When it comes to raising your energy levels, there’s no better stimulant than Caffeine Anhydrous; it’s basically a pure form of Caffeine that’s been dehydrated into powder form, so it can be added directly into supplements.
As it’s great to feel that ‘kick’ when you enter the gym, we consider Caffeine Anhydrous to be a key addition to any fat burner supplement. However, if you consume too much, you can suffer from jittery side effects.
Steel Pump contains 300mg Caffeine Anhydrous, which we consider to be more than necessary; we always advise that you consume under 200mg Caffeine Anhydrous per serving in pre-workouts, to stay safe from jitters and energy crashes.
The bottom line is that 300mg Caffeine Anhydrous will be too much for many people, especially if they have a low tolerance to stimulants.
We’re impressed when SteelFit has added L-Theanine alongside Caffeine Anhydrous in Steel Pump. This really shows that they’ve done their research before formulating their pre-workout supplement.
What does it do? Well, L-Theanine can form a ‘Smart Caffeine’ when consumed in higher dosages than Caffeine Anhydrous; this enhances your focus while keeping you safe from side effects.
But the problem is that SteelFit has added 300mg Caffeine Anhydrous and only 200mg L-Theanine, so the 2 nutrients might not work in synergy. Basically, SteelFit should have known to add more L-Theanine, so they would have needed at least 350mg in Steel Pump here.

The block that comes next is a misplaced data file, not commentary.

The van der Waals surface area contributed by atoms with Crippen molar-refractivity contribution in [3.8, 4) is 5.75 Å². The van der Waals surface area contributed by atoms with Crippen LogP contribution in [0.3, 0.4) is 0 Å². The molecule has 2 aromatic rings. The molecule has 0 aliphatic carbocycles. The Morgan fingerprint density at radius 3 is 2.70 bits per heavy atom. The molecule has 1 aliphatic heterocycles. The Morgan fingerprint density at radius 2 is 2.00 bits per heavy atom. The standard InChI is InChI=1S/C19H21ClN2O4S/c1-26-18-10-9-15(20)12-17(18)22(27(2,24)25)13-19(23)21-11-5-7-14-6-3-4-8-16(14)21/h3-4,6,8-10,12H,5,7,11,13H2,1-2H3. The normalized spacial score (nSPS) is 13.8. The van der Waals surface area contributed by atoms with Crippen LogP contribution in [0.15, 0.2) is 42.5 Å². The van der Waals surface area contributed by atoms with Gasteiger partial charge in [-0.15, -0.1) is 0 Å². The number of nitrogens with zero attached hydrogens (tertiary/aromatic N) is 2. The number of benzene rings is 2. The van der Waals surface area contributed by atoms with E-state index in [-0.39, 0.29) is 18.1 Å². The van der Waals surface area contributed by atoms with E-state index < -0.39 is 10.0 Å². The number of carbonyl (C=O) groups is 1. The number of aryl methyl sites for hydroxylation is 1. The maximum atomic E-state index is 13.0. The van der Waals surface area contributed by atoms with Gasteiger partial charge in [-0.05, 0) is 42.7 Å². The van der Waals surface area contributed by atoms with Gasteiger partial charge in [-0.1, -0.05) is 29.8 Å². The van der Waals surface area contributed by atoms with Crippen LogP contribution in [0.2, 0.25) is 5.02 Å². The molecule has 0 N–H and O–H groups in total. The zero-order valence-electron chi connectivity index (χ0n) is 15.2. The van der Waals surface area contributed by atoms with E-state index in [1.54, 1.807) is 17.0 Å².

Alpha-GPC is known as a ‘brain booster’ ingredient that’s able to improve your cognition. This would be great for improving your focus in the gym, but Alpha-GPC has also shown to be capable of causing side effects.
For this reason, we don’t consider Alpha-GPC to be a good addition to Steel Pump, in our honest opinion. If you want an ingredient able to increase focus, then Rhodiola Rosea is a good option; this can also reduce muscular fatigue and damage too, making it a perfect addition to pre-workout supplements.
See Your Best Options In Our
– Top 3 Pre-Workouts Page –
There are 4 things that can cause side effects in Steel Pump; Beta-Alanine can cause itchy & tingly skin, Betaine Anhydrous can cause your breath & sweat to smell fishy, the big 300mg dosage of Caffeine Anhydrous can cause jitters and Alpha-GPC can cause a range of unwanted effects.
But the good news is that the majority of ingredients in Steel Pump are side effects free.
Here’s the potential side effects from taking Steel Pump:
- Itchy & Tingly Skin (Beta-Alanine)
- Fishy Odors In Breath & Sweat (Betaine Anhydrous)
- Jitters (Over 200mg Caffeine Anhydrous)
- Energy Crashes (Over 200mg Caffeine Anhydrous)
- Nausea (Alpha-GPC)
- Diarrhea (Alpha-GPC)
- Headaches (Alpha-GPC)
Steel Pump Review Conclusion
Steel Pump is a very respectable pre-workout supplement that’s clearly been formulated well. We might seem like we’ve been very critical in this review, but we do believe Steel Pump is better than many other pre-workouts on the market.
However, you can’t ignore that Steel Pump contains some ingredients that can cause side effects. And that some key ingredients have been under-dosed.
SteelFit Steel Pump Review
We’re happy that Steel Pump contains some great nutrients such as Citrulline Malate and L-Theanine.
But its risk of side effects mean it can’t compete with the highest rated pre-workouts on the market.